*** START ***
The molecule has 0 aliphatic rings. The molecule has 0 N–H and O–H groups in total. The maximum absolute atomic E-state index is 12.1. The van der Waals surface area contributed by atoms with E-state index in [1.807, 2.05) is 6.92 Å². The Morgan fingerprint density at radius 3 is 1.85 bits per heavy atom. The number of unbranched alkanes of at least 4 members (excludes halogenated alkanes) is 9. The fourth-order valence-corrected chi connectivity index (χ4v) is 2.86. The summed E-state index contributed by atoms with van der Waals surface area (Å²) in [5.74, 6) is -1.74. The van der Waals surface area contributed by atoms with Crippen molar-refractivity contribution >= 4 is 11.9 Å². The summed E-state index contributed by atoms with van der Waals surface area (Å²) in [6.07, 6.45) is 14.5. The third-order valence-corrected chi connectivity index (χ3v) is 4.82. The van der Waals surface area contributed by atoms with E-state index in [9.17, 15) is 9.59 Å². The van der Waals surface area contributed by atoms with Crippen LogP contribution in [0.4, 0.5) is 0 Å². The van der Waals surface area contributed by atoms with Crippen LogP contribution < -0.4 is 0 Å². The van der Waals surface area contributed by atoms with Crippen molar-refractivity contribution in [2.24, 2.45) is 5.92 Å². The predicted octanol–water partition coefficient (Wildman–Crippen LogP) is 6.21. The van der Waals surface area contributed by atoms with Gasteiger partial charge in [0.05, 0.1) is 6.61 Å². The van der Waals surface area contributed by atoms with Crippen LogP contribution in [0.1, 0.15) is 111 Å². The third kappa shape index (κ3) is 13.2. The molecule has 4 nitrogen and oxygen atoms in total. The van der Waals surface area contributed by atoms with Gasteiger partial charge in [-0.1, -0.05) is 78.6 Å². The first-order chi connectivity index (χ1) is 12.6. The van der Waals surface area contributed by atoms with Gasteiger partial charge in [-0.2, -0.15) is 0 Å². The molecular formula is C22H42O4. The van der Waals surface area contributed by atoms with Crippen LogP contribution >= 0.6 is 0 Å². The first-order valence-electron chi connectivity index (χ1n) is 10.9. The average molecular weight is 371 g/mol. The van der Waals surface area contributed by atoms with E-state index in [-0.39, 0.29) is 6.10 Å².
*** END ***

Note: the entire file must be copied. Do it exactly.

The molecule has 0 aliphatic rings. The molecule has 0 N–H and O–H groups in total. The maximum absolute atomic E-state index is 12.1. The van der Waals surface area contributed by atoms with E-state index in [1.807, 2.05) is 6.92 Å². The Morgan fingerprint density at radius 3 is 1.85 bits per heavy atom. The number of unbranched alkanes of at least 4 members (excludes halogenated alkanes) is 9. The fourth-order valence-corrected chi connectivity index (χ4v) is 2.86. The summed E-state index contributed by atoms with van der Waals surface area (Å²) in [5.74, 6) is -1.74. The van der Waals surface area contributed by atoms with Crippen molar-refractivity contribution >= 4 is 11.9 Å². The summed E-state index contributed by atoms with van der Waals surface area (Å²) in [6.07, 6.45) is 14.5. The third-order valence-corrected chi connectivity index (χ3v) is 4.82. The van der Waals surface area contributed by atoms with E-state index in [9.17, 15) is 9.59 Å². The van der Waals surface area contributed by atoms with Crippen LogP contribution in [0.4, 0.5) is 0 Å². The van der Waals surface area contributed by atoms with Crippen LogP contribution < -0.4 is 0 Å². The van der Waals surface area contributed by atoms with Crippen molar-refractivity contribution in [2.24, 2.45) is 5.92 Å². The predicted octanol–water partition coefficient (Wildman–Crippen LogP) is 6.21. The van der Waals surface area contributed by atoms with Gasteiger partial charge in [0.05, 0.1) is 6.61 Å². The van der Waals surface area contributed by atoms with Crippen LogP contribution in [0.1, 0.15) is 111 Å². The third kappa shape index (κ3) is 13.2. The molecule has 4 nitrogen and oxygen atoms in total. The van der Waals surface area contributed by atoms with Gasteiger partial charge in [-0.1, -0.05) is 78.6 Å². The first-order chi connectivity index (χ1) is 12.6. The van der Waals surface area contributed by atoms with Gasteiger partial charge in [-0.2, -0.15) is 0 Å². The molecular formula is C22H42O4. The van der Waals surface area contributed by atoms with Crippen LogP contribution >= 0.6 is 0 Å². The first-order valence-electron chi connectivity index (χ1n) is 10.9. The average molecular weight is 371 g/mol. The van der Waals surface area contributed by atoms with E-state index in [-0.39, 0.29) is 6.10 Å².